The term originated following a bank robbery in Stockholm, Sweden in 1973. During the robbery, bank robbers held four bank employees captive in a vault for more than five days. While in captivity, the hostages bonded with their captors, mostly due to the small acts of perceived kindness on the part of the abductors. Eventually, the captives began to fear the police more than they feared the bank robbers and became resistant to the idea of rescue.
The behavior of the captives confused the police and the general public as well as the captives themselves. Psychiatrists likened the reaction to the shell shock (the term that was used to describe what is now known as posttraumatic stress) experienced by soldiers in war and explained that the captives felt grateful to their abductors, rather than to the police, for sparing them from death.
Examples of Stockholm syndrome
Several famous kidnappings have resulted in high profile episodes of Stockholm syndrome including those listed below.
Mary McElroy (1933)
Four decades before the Normalmstorg bank robbery, four men kidnapped Mary McElroy. The kidnappers released her after receiving the $30,000 ransom they had demanded.
Although Mary McElroy agreed that her captors should receive punishment, she sympathized with them and even visited them in prison.
Patty Hearst (1974)
Shortly after the Stockholm incident, members of a left-wing militant group called the United Federated Forces of the Symbionese Liberation Army (SLA) kidnapped 19-year-old Patty Hearst from her apartment in Berkeley, California.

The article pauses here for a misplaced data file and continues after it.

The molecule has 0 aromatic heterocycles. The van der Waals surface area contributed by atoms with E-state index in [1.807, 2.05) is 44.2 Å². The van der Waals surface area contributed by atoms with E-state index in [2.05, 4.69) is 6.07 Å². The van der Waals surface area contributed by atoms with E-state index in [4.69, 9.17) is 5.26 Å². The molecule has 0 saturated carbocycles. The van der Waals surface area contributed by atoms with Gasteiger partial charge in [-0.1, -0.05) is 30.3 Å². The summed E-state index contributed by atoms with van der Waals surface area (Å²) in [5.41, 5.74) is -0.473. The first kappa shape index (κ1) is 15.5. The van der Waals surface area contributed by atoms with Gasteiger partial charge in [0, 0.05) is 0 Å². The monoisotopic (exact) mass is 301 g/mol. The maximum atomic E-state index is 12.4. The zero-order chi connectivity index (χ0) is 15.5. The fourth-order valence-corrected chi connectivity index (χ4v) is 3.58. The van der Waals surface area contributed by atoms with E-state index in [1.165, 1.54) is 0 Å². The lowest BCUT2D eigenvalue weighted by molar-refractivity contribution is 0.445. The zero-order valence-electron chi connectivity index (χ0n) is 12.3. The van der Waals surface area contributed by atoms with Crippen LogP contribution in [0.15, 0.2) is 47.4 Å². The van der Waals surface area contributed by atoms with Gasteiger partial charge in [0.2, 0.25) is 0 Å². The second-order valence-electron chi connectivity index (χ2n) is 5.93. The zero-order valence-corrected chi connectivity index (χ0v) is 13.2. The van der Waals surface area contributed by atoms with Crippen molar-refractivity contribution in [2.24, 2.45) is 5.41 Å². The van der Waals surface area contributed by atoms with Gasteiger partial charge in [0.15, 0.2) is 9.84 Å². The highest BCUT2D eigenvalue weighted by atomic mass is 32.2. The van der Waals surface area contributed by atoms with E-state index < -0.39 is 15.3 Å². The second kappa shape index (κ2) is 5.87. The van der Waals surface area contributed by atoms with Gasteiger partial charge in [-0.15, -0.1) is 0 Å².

Twelve days after the kidnapping, Hearst was involved in a bank robbery alongside members of the SLA. According to Hearst, the SLA had brainwashed her and forced her to join them.
The FBI arrested Hearst on September 18, 1975, 18 months after her kidnapping. Hearst received a 7-year prison sentence. President Jimmy Carter commuted her sentence in 1979, and she eventually received a pardon.
Natascha Kampush (1998)
In 1998, Wolfgang Priklopil kidnapped 10-year-old Natascha Kampush and isolated her in a cellar for more than 8 years. Priklopil beat her and threatened her life; he also bought her gifts and fed and bathed her. Kampush cried after hearing that Prikolpil had died by suicide.
Kampush tried to explain her relationship with Priklopil to interviewers, but they wrote her off, claiming she had Stockholm syndrome. In an interview with the Guardian newspaper, Kampush said, “I find it very natural that you would adapt yourself to identify with your kidnapper… Especially if you spend a great deal of time with that person.”